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Historic Gonzales Texas is filled with things to do. Located off of Interstate 10, Gonzales is an easy day trip from Houston, Austin, and San Antonio. Gonzales is integral to Texas history and plays a key role in what happened at the Alamo. When you’re planning your next Texas road trip, check out our favorite things to do in Gonzales.
Updated September 2020
Gonzales, TX Place in Texas History
I’ve never loved the “everything is bigger” in Texas saying, although we certainly have plenty of room to explore without ever crossing any state lines. Gonzales is one of our favorite day trips from San Antonio or quick weekend getaways. You may not have this small city on your radar but I’m sharing six things to do in Gonzales that are super family-friendly, inexpensive, and fun. With more people road tripping in the United States than ever before, there is so much to explore in Texas,. When you’re making plans to explore the Lone Star State, don’t miss out on the city of Gonzales!
But first, a history lesson. I’ll make it painless, I promise.
Forget the Alamo
Gonzales Texas is the county seat for Gonzales County. This small city holds a unique place in Texas history as the site where the first shot for Texas Independence was fired. The land we know today as Texas once belonged to Mexico. The Mexican Army had given the people of Gonzales a small cannon for self-defense. When Mexico got wind of the rumblings of Texas independence they decided they wanted their cannon back.
On October 2, 1835, 18 townsmen stood on the bank of the Guadalupe River and refused to surrender their small cannon to the Mexican Army. The people of Gonzales fashioned a flag showing a black replica of the cannon on a white background with the words that would echo through the years:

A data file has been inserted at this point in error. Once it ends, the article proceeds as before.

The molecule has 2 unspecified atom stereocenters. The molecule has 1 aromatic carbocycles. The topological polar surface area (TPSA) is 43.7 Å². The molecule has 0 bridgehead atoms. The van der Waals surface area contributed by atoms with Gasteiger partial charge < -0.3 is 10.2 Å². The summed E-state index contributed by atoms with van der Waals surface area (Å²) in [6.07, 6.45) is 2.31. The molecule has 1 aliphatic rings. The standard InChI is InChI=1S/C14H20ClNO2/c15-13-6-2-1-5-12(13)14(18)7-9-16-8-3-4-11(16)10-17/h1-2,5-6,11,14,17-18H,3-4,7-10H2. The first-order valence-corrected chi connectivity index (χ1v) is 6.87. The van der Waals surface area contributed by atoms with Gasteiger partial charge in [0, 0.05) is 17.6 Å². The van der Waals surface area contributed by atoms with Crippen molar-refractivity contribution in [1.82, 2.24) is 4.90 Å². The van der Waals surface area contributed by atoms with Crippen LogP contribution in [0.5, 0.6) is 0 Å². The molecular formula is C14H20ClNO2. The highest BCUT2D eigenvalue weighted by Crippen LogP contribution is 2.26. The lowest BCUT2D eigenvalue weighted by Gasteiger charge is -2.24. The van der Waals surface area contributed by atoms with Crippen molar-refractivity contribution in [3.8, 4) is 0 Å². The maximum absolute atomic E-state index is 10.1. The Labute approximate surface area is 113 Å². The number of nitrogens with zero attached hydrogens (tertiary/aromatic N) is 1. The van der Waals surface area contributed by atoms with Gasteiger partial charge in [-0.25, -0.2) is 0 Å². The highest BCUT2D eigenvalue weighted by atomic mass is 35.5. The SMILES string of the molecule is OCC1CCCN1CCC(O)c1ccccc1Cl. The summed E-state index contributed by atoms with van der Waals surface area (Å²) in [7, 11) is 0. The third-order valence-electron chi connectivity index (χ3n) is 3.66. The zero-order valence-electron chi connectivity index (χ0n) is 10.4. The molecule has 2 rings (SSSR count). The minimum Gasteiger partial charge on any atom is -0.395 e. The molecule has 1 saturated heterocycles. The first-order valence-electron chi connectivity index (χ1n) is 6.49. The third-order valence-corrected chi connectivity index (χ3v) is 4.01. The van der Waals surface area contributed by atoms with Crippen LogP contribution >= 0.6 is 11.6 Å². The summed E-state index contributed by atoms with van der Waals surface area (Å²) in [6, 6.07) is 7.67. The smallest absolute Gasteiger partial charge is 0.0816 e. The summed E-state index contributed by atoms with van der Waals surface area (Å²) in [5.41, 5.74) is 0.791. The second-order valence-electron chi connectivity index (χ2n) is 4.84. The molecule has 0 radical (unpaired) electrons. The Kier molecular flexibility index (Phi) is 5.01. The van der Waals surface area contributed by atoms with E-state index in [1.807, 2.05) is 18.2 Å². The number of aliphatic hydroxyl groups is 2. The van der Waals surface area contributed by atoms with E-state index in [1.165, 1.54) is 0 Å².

Come and take it.
This is important information for a visitor to Gonzales because you will see that black cannon and that slogan everywhere in town. So, now you know what it means.
Hopefully, my little history lesson was painless. Now, on to six things to do in Gonzales today that your family will enjoy.
1. The Old Jail Museum
The Old Jail Museum is on Lawrence Street in downtown Gonzales. This used to be the Gonzales County Jail but it is now a museum. The docents are friendly and full of great stories. A free guided tour is a must and will take about 45 minutes.
Visit the Gonzales Chamber of Commerce website for current hours and more info.
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2. Gonzales Memorial Museum
The Gonzales Memorial Museum houses the original cannon behind the “come and take it” story as well as a bunch of other Texas artifacts.
The museum has lovely, scenic grounds. If you have little ones who need to burn off some energy, there is plenty of wide open space.
Current hours for the Memorial Museum are Wednesday through Saturday 10:00 a.m. to 12:00 p.m. and 1:00 p.m. to 5 p.m. and Sundays 1 p.m. to 5 p.m. Their hours have currently changed due to the recent pandemic so definitely check their website before you visit just to make sure. Entrance is free and I recommend about an hour to look at all of the items and read all of the plaques outside.
3. Historic Home Tours
Gonzales has lovely historic homes. Contact the Gonzales Chamber of Commerce for tour Gonzales info. The home tours are widely available during Gonzales’ two main festivals: The Come and Take It Festival and Winterfest, but you can ask about arranging a private tour if you are visiting during another time. Check with the Gonzales Chamber of Commerce.
4. Pioneer Village Living History Museum
Pioneer Village is an open-air living history museum. It boasts a collection of 1800s and early 1900s era houses and buildings from Gonzales County. Visitors strolling through The Village often feel as if they have just stepped into the same era as that of the original occupants of these buildings and that the inhabitants have merely stepped out for a while.
Each structure has been donated to Pioneer Village and has been carefully relocated to the grounds for its preservation. Most of the furnishings and equipment found within these structures were either loaned or donated to help represent the cultural lifestyle of the pioneers who settled this area. It gives great insight into what life used to be like before we had so many modern conveniences.